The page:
US 5265107 A
A saturable absorber comprising multiple quantum-well layers (32, 34, 36) of differing thicknesses and separated by barrier layers (38) so as to produce a wide-band absorption. Such a saturable absorber (30) is useful in a hybrid mode-locked laser having an optical cavity defined by two mirrors (10, 12) into which are placed the saturable absorber (30) and an optical amplifier (14) driven by both a DC bias and an RF modulation signal.
1. A saturable absorber, comprising:
a first plurality of semiconductor quantum-well layers having substantially different respective thicknesses the closest values of which vary by no more than approximately 8.3%; and
at least one barrier layer separating said quantum-well layers.
2. A saturable absorber as recited in claim 1, wherein said first plurality comprises at least three of said quantum-well layers having substantially different respective thicknesses.
3. A saturable absorber as recited in claim 2, wherein said first plurality comprises at least three of said semiconductor quantum-well layers and wherein said different thicknesses have values varying over a range of at least 12%.
4. A saturable absorber as recited in claim 1, wherein said different thicknesses differ over a range extending for at least 5 nm.
5. A saturable absorber as recited in claim 1, further comprising a reflective body to which said first plurality of quantum-well layers and said at least one barrier layer are affixed.
6. A mode-locked laser, comprising:
an optical cavity having first and second reflective ends;
an optical gain medium disposed in said cavity; and
a multiple quantum-well saturable absorber disposed in said cavity and comprising multiple semiconductor quantum-well layers of substantially different thicknesses, the closest values of which vary by no more than approximately 8.3% and which are separated by at least one barrier layer.
7. A saturable reactor comprising
a periodic structure of multiple pluralities of semiconductor quantum-well layers, each of said pluralities of quantum-well layers having substantially different thickness, closest values of said thicknesses of said plurality of quantum-well layers differing by no more than approximately 8.3%, and barrier layers separating said quantum-well layers.
The invention relates generally to multiple-quantum-well optical absorbers. In particular, the invention relates to the use of such absorbers in a mode-locked laser.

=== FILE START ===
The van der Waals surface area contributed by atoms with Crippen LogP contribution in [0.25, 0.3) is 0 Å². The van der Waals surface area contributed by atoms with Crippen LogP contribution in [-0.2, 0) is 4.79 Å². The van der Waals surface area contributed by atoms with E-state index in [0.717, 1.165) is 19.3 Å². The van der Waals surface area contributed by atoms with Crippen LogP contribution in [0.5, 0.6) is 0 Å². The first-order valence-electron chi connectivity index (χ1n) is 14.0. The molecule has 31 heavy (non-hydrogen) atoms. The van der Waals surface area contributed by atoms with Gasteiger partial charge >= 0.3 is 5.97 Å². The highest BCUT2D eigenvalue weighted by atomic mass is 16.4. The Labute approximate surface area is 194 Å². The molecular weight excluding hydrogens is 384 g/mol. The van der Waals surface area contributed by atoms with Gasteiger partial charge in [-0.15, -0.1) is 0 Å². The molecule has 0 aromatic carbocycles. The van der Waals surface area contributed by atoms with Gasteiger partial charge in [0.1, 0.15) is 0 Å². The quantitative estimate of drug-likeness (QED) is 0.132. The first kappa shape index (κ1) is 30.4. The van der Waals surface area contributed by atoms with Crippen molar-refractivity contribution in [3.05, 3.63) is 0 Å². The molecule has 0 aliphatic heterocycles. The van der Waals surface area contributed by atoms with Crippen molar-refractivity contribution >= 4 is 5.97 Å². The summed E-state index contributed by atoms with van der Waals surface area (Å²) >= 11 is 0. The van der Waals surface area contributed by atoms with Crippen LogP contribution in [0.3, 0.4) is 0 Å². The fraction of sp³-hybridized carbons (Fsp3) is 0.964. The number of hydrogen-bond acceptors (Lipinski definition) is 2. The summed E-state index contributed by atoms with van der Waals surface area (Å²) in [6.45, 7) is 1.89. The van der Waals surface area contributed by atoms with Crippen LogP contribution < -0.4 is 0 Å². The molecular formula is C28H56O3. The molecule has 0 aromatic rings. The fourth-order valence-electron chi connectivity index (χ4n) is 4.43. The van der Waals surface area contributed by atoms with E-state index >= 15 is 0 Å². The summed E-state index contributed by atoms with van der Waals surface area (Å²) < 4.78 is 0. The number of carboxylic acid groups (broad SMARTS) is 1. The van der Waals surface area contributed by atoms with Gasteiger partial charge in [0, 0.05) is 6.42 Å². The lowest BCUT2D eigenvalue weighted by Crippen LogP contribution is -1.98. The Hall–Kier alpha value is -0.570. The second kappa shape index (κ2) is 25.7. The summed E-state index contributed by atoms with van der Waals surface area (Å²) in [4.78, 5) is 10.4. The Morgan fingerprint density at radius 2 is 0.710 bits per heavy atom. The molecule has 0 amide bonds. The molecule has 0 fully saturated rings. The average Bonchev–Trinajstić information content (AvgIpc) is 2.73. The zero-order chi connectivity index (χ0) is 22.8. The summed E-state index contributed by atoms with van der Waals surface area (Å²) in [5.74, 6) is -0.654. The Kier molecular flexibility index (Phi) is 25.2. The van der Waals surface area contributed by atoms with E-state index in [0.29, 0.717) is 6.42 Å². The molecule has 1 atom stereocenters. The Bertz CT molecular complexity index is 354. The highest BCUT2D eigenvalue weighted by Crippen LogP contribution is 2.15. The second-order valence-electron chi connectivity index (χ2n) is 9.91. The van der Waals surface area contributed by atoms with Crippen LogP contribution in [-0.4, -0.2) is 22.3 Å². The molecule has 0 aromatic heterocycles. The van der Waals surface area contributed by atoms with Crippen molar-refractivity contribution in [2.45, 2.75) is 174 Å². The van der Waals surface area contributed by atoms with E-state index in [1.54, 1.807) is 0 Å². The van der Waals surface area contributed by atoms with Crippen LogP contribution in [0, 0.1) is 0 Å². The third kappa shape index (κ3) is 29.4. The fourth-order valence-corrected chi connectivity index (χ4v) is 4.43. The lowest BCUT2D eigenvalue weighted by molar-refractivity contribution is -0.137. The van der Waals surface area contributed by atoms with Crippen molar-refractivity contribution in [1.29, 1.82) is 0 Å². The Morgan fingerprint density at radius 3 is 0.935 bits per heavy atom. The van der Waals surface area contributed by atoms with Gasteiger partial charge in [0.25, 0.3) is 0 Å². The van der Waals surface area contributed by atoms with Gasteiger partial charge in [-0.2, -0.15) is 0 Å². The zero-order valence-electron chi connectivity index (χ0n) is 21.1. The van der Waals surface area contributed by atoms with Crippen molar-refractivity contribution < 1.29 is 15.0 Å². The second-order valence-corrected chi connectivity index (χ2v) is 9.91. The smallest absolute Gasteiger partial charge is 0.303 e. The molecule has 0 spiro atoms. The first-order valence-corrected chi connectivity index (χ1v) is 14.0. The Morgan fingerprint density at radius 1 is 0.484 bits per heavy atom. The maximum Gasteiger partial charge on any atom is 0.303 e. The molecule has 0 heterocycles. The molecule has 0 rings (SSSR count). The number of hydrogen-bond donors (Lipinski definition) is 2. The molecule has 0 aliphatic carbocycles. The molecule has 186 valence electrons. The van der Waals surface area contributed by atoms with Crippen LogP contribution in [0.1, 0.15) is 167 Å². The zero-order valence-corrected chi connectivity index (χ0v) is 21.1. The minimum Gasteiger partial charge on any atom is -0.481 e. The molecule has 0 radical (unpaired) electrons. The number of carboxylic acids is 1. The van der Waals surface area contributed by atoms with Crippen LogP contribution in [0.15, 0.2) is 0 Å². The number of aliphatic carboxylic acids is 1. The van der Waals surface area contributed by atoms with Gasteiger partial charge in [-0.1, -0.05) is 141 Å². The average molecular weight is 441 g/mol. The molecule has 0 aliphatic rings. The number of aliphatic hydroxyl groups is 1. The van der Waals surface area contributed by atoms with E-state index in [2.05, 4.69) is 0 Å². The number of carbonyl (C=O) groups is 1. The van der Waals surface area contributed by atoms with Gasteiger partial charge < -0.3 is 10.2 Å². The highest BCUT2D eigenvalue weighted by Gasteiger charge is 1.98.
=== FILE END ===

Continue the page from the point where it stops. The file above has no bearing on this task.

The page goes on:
Delfyett et al. have disclosed a high-power, narrow-pulsewidth laser in "Generation of subpicosecond high-power optical pulses from a hybrid mode-locked semiconductor laser," Optics Letters, volume 15, 1990, pp. 1371-1373. This laser, whose essential elements are illustrated in FIG. 1, combines passive and active mode locking. An optical cavity is formed between a fully silvered mirror 10 and a partially silvered mirror 12. That is, the fully silvered mirror 10 is highly reflective while the partially silvered mirror 12 transmits a portion of the light as the laser output. The cavity length L is relatively long so that it supports a large number of optical modes having a frequency spacing of ##EQU1## where c is the speed of light taking into account any dielectric material within the cavity. A semiconductor optical amplifier or traveling wave amplifier 14 is disposed in the middle of the cavity and is driven by both a DC bias and an RF signal at frequency fRF coupled into the amplifier 14 through an inductor 16 and capacitor 18 respectively. A thin multiple quantum-well structure 20 affixed to the fully silvered mirror 10 serves as a saturable absorber, following the disclosure of Silberberg et al. in "Subpicosecond Pulses from a Mode-Locked Semiconductor Laser," IEEE Journal of Quantum Electronics, volume QE-22, 1986, pp. 759-761. A saturable absorber is an optical absorber that highly absorbs low-intensity light, but, above a threshold of light intensity, its absorption progressively decreases. A quantum well is a semiconductor layer sandwiched between two barrier layers and of such thinness that quantum levels are formed in the well and the absorption spectrum becomes dependent on the well thickness. All known structures having multiple quantum wells (MQW) have a periodic structure of multiple, equally thick wells separated by equally thick barriers. An MQM structure operates well as the saturable absorber because the MQW room-temperature excitonic resonances saturate at relatively low optical intensities.
Passive mode locking, to be described first, does not require the RF drive signal to be applied to the optical amplifier 14, which instead simply amplifies within its relatively wide gain bandwidth whatever spontaneous optical emission occurs within the cavity. However, only those optical modes supported by the cavity are resonantly amplified. Furthermore, the low-intensity non-resonant modes are preferentially absorbed by the saturable absorber 20. There results a substantial number of amplified resonant modes separated by the frequency spacing Δf. The saturable absorber 20 further causes these modes to be phase locked so as to maximize the instantaneous intensity of the total optical signal. By straightforward Fourier analysis, an optical signal having many frequency components with a frequency spacing Δf has a temporal form of a pulse train having a period ##EQU2## Alternatively stated, the saturable absorber 20 preferentially passes the largest emission noise spike, which the optical amplifier 14 successively amplifies and narrows as the optical pulse passes through the cavity with a round-trip time of τ. Thus, after a relatively short start-up period, the passively mode-locked laser outputs a series of optical pulses having a period τ set by the cavity so as to be very stable.